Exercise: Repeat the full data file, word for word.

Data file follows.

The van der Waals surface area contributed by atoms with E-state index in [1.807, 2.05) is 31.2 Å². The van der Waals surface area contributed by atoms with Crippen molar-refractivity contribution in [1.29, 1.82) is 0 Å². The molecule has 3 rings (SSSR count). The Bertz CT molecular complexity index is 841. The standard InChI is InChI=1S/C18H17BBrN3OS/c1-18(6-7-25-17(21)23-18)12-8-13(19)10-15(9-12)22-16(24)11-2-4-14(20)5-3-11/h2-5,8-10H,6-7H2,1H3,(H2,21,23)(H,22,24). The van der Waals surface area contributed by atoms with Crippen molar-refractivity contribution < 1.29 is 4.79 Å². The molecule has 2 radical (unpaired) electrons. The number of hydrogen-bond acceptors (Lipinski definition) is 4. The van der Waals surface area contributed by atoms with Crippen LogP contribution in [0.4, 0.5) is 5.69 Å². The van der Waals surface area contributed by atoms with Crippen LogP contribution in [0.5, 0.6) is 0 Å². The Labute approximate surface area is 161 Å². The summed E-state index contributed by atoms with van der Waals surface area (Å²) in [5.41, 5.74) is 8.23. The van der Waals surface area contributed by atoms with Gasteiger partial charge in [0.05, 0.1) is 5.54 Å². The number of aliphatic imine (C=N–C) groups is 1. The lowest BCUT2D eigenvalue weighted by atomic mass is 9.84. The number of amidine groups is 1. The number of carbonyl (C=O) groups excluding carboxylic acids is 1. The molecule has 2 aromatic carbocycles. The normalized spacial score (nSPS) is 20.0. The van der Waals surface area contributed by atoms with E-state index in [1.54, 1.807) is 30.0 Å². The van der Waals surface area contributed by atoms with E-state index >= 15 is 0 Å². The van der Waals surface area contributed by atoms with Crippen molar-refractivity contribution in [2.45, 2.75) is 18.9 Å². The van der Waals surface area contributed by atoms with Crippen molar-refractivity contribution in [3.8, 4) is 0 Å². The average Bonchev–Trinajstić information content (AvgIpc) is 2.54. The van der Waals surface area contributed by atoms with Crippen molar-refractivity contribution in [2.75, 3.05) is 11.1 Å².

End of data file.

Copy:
The van der Waals surface area contributed by atoms with E-state index in [1.807, 2.05) is 31.2 Å². The van der Waals surface area contributed by atoms with Crippen molar-refractivity contribution in [1.29, 1.82) is 0 Å². The molecule has 3 rings (SSSR count). The Bertz CT molecular complexity index is 841. The standard InChI is InChI=1S/C18H17BBrN3OS/c1-18(6-7-25-17(21)23-18)12-8-13(19)10-15(9-12)22-16(24)11-2-4-14(20)5-3-11/h2-5,8-10H,6-7H2,1H3,(H2,21,23)(H,22,24). The van der Waals surface area contributed by atoms with Crippen molar-refractivity contribution < 1.29 is 4.79 Å². The molecule has 2 radical (unpaired) electrons. The number of hydrogen-bond acceptors (Lipinski definition) is 4. The van der Waals surface area contributed by atoms with Crippen LogP contribution in [0.4, 0.5) is 5.69 Å². The van der Waals surface area contributed by atoms with Crippen LogP contribution in [0.5, 0.6) is 0 Å². The Labute approximate surface area is 161 Å². The summed E-state index contributed by atoms with van der Waals surface area (Å²) in [5.41, 5.74) is 8.23. The van der Waals surface area contributed by atoms with Gasteiger partial charge in [0.05, 0.1) is 5.54 Å². The number of aliphatic imine (C=N–C) groups is 1. The lowest BCUT2D eigenvalue weighted by atomic mass is 9.84. The number of amidine groups is 1. The number of carbonyl (C=O) groups excluding carboxylic acids is 1. The molecule has 2 aromatic carbocycles. The normalized spacial score (nSPS) is 20.0. The van der Waals surface area contributed by atoms with E-state index in [1.54, 1.807) is 30.0 Å². The van der Waals surface area contributed by atoms with E-state index >= 15 is 0 Å². The van der Waals surface area contributed by atoms with Crippen molar-refractivity contribution in [2.45, 2.75) is 18.9 Å². The van der Waals surface area contributed by atoms with Crippen molar-refractivity contribution in [3.8, 4) is 0 Å². The average Bonchev–Trinajstić information content (AvgIpc) is 2.54. The van der Waals surface area contributed by atoms with Crippen molar-refractivity contribution in [2.75, 3.05) is 11.1 Å².